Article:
Orting vote to hire officer has some wary of fiscal effect

kari.plog@thenewstribune.comJune 2, 2014 

Orting is planning how to pay for changes to police staffing while facing an understaffed department, divisive citizen patrols and recent violent crimes that have left the community fearful.

A split vote by the Orting City Council prompted the effort to hire a new full-time police officer, and some council members opposed filling the position before costs were covered.

City Administrator Mark Bethune said last week that the money for the new position is available. The city also would take the opportunity to make a part-time detective full time.

The challenge, he said, is finding a sustainable financial plan to ensure the increased staffing lasts over the long term.

The city has nine full-time officers.

Bethune said the City Council originally approved an additional police position in 2008, but the recession kept staff members from filling the job.

Two incidents in the past several months shook up residents in this East Pierce city of 6,700 people and prompted the city to revisit the issue.

In October, two teens were arrested after attacking a local bike shop owner. The 15- and 17-year-old boys spent time in juvenile detention after they were found guilty of second-degree assault.

Community fears heightened Feb. 19 when 53-year-old Michael Compton was fatally shot in his yard while interrupting a burglary in his garage. No arrests have been made in the case.

The attacks led to citizen patrols by Compton’s Crew, a crime-prevention group formed in memory of the slain resident.

That effort has caused escalating tensions between residents who say the group unfairly targets teens and organizers who say they are protecting their neighbors from “rats” who are “poisoning” the town.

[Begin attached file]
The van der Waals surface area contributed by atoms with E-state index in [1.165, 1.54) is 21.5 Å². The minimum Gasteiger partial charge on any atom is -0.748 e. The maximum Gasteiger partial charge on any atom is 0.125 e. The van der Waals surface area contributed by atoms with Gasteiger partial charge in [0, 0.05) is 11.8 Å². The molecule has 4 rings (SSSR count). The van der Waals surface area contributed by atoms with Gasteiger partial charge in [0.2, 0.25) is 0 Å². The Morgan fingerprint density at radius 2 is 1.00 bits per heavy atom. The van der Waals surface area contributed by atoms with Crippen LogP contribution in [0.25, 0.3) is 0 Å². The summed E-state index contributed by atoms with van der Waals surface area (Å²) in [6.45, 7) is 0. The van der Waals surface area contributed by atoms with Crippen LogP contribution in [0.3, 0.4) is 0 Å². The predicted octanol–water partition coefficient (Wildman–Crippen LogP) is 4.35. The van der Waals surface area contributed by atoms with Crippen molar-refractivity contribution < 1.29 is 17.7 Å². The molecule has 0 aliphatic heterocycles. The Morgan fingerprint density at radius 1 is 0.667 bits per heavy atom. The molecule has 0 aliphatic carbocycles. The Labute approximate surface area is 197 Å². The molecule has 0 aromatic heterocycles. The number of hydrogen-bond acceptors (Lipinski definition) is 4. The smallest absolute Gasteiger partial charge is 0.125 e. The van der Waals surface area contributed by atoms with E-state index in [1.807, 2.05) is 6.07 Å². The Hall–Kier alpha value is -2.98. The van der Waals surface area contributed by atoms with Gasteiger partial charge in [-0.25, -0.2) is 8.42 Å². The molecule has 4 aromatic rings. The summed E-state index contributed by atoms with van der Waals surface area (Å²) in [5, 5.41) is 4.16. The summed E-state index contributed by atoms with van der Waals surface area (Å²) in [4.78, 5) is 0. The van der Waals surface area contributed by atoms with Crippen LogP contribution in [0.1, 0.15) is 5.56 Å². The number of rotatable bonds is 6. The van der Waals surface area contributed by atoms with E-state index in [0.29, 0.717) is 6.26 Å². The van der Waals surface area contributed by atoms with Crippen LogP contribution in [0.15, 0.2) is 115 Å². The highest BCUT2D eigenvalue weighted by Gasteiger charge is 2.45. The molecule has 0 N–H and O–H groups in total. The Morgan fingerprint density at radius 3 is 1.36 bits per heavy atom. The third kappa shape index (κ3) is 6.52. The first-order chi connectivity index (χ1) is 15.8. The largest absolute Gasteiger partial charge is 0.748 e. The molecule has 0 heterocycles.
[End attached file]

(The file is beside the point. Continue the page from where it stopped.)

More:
In an unexpected 4-3 vote last month, the City Council directed staff to hire the new officer immediately while the public safety committee sought a plan to pay for the position.

Bethune said Orting’s general fund — about $2.9 million — is the smallest in the state for cities the same size. He said that makes council members very cautious about changing anything in the budget.

“We are a bedroom community with a small retail base,” Bethune said. “We’ve got to try to make that nickel stretch further.”

Mayor Joe Pestinger agreed, saying the council has worked hard to balance the budget, planning for a surplus of just $100 this year.

“That doesn’t go very far,” he said last week.

Bethune said the city’s $1.8 million reserve fund could pay for the staffing changes if money isn’t secured elsewhere, such as through tax increases or changes in utility tax rates.

Specific plans have yet to be identified, and details will be worked out in the next several months.

Pestinger said he understands the council’s caution but that he thinks the staffing changes are overdue.

“We think it’s the right thing at the right time,” he said, adding that the department will use the increased staffing as an opportunity to improve operations and evaluate shifts for officers.

Councilman Graham Hunt recommended funding increased police staffing at a regular meeting April 30.

He was confident that the city would find money to cover the costs, and stressed that increased public safety resources is a priority for residents.

“We have to be responsive,” Hunt said at the time.

Fellow councilman Ric Fritz agreed with the hiring. Others on the council Josh Penner, Guy Colorossi and Scott Drennen opposed it, arguing it’s irresponsible to hire a police officer before staff knows the city can afford it.

“I feel like it’s the tail wagging the dog right now,” Penner said at the meeting.

Kari Plog: 253-597-8682 kari.plog@thenewstribune.com @KariPlog

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